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Trends in Textile Engineering & Fashion Technology

Biosynthesis of the Fe3O4 Nanoparticles Using Acacia Nilotica Leaf Extract and their Effect on Degradation of Congo Red Dye in Aqueous Solution

Cheera Prasad K, Sreenivasulu V, Govinda S, Himageerish kumar K, Deepa T, Vasantha Jyothi NVV* and Venkateswarlu P*

Department of Chemistry, Sri Venkateswara University, India

*Corresponding author: Venkateswarlu P and Vasantha Jyothi NVV, Biopolymers and Thermo Physical Laboratories, Department of Chemistry, Sri Venkateswara University, Tirupati 517 502, Andhra Pradesh, India

Submission: February 02, 2018; Published: February 16, 2018

DOI: 10.31031/TTEFT.2018.01.000513

ISSN: 2578-0271
Volume1 Issue3

Abstract

Iron oxide magnetic nanoparticles (Fe3O4 MNPs) were synthesized using Acacia nilotica leaf extracts as reducing and capping agent. Their morphology, structure and size were confirmed by UV-visible (UV-vis), Fourier Transform Infrared spectroscopy (FTIR), X-ray diffraction (XRD), transmission electron microscope (TEM) and vibrating magnetometer sample (VSM). The synthesized Fe3O4 MNPs results in mostly spherical particles with diameters ranging from 16 to 20nm. The catalytic properties of Fe3O4 MNPs for degradation of Congo red (CR) dye in aqueous solution have been studied by UV-vis spectroscopy. The results show that the synthesized high surface area Fe3O4 MNPs has an excellent adsorption performance.

Keywords: Fe3O4 MNPs; XRD; VSM

Introduction

It is well known that organic dyes are used in a broad range of industries, especially in textiles. Most of synthetic textile dyes are mutagenic and/or carcinogenic and belong to the most dangerous pollutants [1-3]. Although conventional chemical and physical techniques such as precipitation, adsorption, and ozonation have been employed for the decolorization of dye effluents, they possess inherent limitations such as high cost, formation of hazardous by-products, and intensive energy requirements [4-6]. It is widely acknowledge that there is a growing need for more environmentally acceptable processes in the catalytic reduction of colorless organic pollutants.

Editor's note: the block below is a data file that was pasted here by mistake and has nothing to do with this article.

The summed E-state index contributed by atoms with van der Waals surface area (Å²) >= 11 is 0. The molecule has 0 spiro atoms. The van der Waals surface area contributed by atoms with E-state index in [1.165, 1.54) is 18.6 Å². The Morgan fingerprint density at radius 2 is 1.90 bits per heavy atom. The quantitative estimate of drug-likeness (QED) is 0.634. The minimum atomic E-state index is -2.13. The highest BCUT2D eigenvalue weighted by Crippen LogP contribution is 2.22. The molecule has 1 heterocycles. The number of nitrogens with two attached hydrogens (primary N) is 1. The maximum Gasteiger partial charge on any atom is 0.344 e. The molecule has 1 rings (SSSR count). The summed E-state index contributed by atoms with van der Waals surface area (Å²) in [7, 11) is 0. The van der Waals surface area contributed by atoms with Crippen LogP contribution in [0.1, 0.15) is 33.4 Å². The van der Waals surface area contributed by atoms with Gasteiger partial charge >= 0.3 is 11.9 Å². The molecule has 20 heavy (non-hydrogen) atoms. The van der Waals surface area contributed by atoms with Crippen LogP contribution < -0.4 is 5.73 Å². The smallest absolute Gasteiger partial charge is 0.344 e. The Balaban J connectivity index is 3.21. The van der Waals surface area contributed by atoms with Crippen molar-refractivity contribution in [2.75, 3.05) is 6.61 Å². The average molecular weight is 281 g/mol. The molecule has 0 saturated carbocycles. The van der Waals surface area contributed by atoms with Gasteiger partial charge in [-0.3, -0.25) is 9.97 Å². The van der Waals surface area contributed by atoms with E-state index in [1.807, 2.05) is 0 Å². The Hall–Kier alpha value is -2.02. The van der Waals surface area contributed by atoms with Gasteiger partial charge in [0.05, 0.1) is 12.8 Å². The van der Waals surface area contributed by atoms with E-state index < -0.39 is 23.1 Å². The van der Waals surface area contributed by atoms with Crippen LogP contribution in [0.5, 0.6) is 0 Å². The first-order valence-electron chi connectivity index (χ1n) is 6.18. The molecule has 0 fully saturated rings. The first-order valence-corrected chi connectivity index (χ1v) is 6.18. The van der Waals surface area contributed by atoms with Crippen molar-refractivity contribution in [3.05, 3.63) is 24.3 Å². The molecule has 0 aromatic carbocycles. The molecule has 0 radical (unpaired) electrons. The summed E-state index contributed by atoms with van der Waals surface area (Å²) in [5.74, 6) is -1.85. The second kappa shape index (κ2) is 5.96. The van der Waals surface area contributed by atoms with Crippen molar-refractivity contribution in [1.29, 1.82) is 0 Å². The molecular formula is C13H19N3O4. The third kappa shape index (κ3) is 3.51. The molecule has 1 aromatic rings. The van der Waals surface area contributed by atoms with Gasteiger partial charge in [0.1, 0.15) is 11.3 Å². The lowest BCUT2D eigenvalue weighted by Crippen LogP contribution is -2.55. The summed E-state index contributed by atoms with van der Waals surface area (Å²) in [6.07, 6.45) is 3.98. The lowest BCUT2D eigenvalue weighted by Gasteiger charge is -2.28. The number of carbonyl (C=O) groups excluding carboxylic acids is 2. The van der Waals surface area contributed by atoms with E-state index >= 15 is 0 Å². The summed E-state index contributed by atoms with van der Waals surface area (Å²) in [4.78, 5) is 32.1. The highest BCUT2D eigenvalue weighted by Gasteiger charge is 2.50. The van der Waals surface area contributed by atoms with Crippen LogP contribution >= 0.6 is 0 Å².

Various synthesis techniques including sol-gel, quick precipitation, sonochemical, electrochemical, solid state reaction, microwave irradiation and alcohothermal synthesis have been applied to the preparation of metal nanoparticles [7-15]. However, most of these methods suffer from some disadvantages such as harsh reaction conditions, high temperature and long reaction times, the use of expensive, hazardous and toxic capping agents or stabilizers to protect the size and composition of the NPs, the environmental pollution caused by utilization of organic solvents and low yields of the products.

Therefore, the green synthesis has been coming up with as a cost effective and environmentally friendly and alternative to chemical and physical methods. The previous reports suggest that some of the reports are in availability on green synthesis of iron oxide (Fe3O4) nanoparticles [16-20]. However, in this study, we report acacia nilotica leaves extract as capping and reducing agent for synthesis of Fe3O4 MNPs. In the next step, based on our interest in metal NPs catalyzed reactions, herein we now report a simple and inexpensive protocol for the reduction of CR in aqueous medium at room temperature with sodium borohydride as hydrogen source and in the presence of the Fe3O4 NPs as separable and reusable catalyst. The catalyst can easily be recovered using an external magnet and reused several times without significant loss of its catalytic activity.